Remember: We fly around all day in 30 year old airliners. Airlines maintain their planes meticulously. Maintain your vehicle and it will last. Fall in love with your spouse and your children, not your car.
3. Furniture, clothes, and other things do not go up in value. Pay cash for items that do not go up in value. If you can't pay cash, you can't afford it. Goodwill is open in every city. They always have some nice things.
4. You do not need cable or Satellite. Netflix is 1/10th the cost. Save 1000.00 a year.
5. Pack a lunch. You can go on a nice vacation with the 2,500.00 or so you will save over the year by not buying a 10.00 lunch.
6. Do you really need the latest cell phone and unlimited data plan? No, I didn't think so.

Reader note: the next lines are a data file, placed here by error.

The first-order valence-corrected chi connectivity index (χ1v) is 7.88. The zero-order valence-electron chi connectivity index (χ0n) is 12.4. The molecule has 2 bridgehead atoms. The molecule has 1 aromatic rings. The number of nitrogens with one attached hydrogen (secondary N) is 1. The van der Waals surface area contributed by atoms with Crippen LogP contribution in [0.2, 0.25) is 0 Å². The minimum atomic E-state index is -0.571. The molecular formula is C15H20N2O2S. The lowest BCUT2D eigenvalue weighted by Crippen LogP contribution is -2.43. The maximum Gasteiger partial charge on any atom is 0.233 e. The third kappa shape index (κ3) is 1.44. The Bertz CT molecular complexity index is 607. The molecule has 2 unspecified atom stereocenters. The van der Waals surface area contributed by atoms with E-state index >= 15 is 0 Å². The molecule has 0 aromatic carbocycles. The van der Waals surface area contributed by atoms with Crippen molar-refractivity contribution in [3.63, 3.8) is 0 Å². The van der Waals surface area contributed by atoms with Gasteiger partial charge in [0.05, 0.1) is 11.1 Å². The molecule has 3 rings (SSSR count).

7.Little piles make big piles. Only when you have saved something can you plan for retirement. The easiest way to make a good retirement possible is to cover your losses, and spend less.
Once you have saved your backside risk and saved some capital, how you allocate your funds is less important than the discipline to do it. What gets watched grows in your life. Keep track of your money, using www.mint.com or some other software, and it will grow.
when you have big piles, you will by then have the knowledge of how to keep the money working. Let me say it again. Little piles make big piles. Be disciplined. Do so, and you will be comfortable in retirement. I have faith in you.